Which medications in the drug class Benzodiazepines are used in the treatment of Multiple Sclerosis?

Updated: Oct 08, 2019
  • Author: Christopher Luzzio, MD; Chief Editor: Jasvinder Chawla, MD, MBA  more...
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Benzodiazepines are used as second-line agents for the treatment of spasticity in patients with MS. Agents in the benzodiazepine class that are commonly used include diazepam and clonazepam. While these compounds can be useful adjunct medications, they can be sedating and habit-forming and are not FDA approved for use in MS.

For patients who also experience sleep disorders, the provider may take advantage of the sedating effects of the benzodiazepines to manage the spasticity and sleep problem with a single medication. For patients with cognitive impairment, benzodiazepines may be contraindicated due to their adverse CNS effects.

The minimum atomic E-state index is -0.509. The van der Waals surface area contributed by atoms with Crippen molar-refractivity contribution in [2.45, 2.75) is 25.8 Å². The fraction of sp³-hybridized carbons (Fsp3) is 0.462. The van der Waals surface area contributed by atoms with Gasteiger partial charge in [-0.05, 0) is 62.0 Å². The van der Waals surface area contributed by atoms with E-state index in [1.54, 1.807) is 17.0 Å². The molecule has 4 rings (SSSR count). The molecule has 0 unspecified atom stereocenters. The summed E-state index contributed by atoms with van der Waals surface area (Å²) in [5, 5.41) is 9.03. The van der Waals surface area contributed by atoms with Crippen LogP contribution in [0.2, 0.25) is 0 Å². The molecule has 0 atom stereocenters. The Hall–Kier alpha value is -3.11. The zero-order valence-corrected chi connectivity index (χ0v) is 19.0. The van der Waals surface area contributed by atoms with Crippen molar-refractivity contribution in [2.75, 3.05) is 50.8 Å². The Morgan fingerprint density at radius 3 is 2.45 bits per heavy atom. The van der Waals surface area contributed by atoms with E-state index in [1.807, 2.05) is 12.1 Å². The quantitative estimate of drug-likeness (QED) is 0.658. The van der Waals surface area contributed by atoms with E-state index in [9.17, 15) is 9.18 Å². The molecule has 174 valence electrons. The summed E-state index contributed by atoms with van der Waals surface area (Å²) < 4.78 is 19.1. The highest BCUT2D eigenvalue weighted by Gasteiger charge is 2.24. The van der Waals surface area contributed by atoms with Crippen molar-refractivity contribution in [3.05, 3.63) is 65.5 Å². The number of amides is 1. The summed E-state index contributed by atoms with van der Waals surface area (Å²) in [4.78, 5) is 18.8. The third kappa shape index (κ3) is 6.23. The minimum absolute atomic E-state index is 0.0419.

Clonazepam (Klonopin)

Clonazepam is a long-acting benzodiazepine that increases presynaptic gamma-aminobutyric acid (GABA) inhibition and reduces monosynaptic and polysynaptic reflexes. It suppresses muscle contractions by facilitating inhibitory GABA neurotransmission and other inhibitory transmitters.

Diazepam (Valium)

Diazepam modulates the postsynaptic effects of GABA-A transmission, resulting in an increase in presynaptic inhibition. It appears to act on part of the limbic system, the thalamus, and the hypothalamus to induce a calming effect. Diazepam also has been found to be an effective adjunct for the relief of skeletal muscle spasms caused by upper motor neuron disorders.

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